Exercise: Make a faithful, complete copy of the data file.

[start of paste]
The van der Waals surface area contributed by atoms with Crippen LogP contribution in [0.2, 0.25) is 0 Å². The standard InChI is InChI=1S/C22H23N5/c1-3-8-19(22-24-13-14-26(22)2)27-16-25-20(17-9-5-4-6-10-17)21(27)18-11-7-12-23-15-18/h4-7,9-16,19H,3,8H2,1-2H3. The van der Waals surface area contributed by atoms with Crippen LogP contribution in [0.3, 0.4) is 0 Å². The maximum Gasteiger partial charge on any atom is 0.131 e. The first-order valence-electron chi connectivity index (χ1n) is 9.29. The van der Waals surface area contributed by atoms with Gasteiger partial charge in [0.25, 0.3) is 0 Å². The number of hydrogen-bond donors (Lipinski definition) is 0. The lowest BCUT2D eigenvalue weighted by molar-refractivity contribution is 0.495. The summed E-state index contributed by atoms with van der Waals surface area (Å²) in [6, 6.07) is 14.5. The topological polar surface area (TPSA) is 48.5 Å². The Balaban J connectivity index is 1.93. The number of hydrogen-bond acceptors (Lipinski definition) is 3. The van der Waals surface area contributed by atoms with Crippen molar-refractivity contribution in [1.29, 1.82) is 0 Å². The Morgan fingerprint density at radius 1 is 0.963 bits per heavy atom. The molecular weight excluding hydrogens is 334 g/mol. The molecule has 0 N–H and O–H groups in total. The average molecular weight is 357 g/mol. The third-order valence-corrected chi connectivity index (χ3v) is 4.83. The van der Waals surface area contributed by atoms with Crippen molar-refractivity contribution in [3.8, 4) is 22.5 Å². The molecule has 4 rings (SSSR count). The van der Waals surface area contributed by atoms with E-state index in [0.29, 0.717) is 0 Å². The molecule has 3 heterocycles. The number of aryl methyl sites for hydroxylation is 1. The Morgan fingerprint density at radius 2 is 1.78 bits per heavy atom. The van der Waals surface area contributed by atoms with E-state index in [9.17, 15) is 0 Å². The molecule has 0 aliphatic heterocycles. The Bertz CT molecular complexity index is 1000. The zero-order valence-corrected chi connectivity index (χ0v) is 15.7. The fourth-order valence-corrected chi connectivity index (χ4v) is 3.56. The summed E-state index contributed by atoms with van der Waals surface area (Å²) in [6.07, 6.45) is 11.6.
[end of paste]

The van der Waals surface area contributed by atoms with Crippen LogP contribution in [0.2, 0.25) is 0 Å². The standard InChI is InChI=1S/C22H23N5/c1-3-8-19(22-24-13-14-26(22)2)27-16-25-20(17-9-5-4-6-10-17)21(27)18-11-7-12-23-15-18/h4-7,9-16,19H,3,8H2,1-2H3. The van der Waals surface area contributed by atoms with Crippen LogP contribution in [0.3, 0.4) is 0 Å². The maximum Gasteiger partial charge on any atom is 0.131 e. The first-order valence-electron chi connectivity index (χ1n) is 9.29. The van der Waals surface area contributed by atoms with Gasteiger partial charge in [0.25, 0.3) is 0 Å². The number of hydrogen-bond donors (Lipinski definition) is 0. The lowest BCUT2D eigenvalue weighted by molar-refractivity contribution is 0.495. The summed E-state index contributed by atoms with van der Waals surface area (Å²) in [6, 6.07) is 14.5. The topological polar surface area (TPSA) is 48.5 Å². The Balaban J connectivity index is 1.93. The number of hydrogen-bond acceptors (Lipinski definition) is 3. The van der Waals surface area contributed by atoms with Crippen molar-refractivity contribution in [1.29, 1.82) is 0 Å². The Morgan fingerprint density at radius 1 is 0.963 bits per heavy atom. The molecular weight excluding hydrogens is 334 g/mol. The molecule has 0 N–H and O–H groups in total. The average molecular weight is 357 g/mol. The third-order valence-corrected chi connectivity index (χ3v) is 4.83. The van der Waals surface area contributed by atoms with Crippen molar-refractivity contribution in [3.8, 4) is 22.5 Å². The molecule has 4 rings (SSSR count). The van der Waals surface area contributed by atoms with E-state index in [0.29, 0.717) is 0 Å². The molecule has 3 heterocycles. The number of aryl methyl sites for hydroxylation is 1. The Morgan fingerprint density at radius 2 is 1.78 bits per heavy atom. The van der Waals surface area contributed by atoms with E-state index in [9.17, 15) is 0 Å². The molecule has 0 aliphatic heterocycles. The Bertz CT molecular complexity index is 1000. The zero-order valence-corrected chi connectivity index (χ0v) is 15.7. The fourth-order valence-corrected chi connectivity index (χ4v) is 3.56. The summed E-state index contributed by atoms with van der Waals surface area (Å²) in [6.07, 6.45) is 11.6.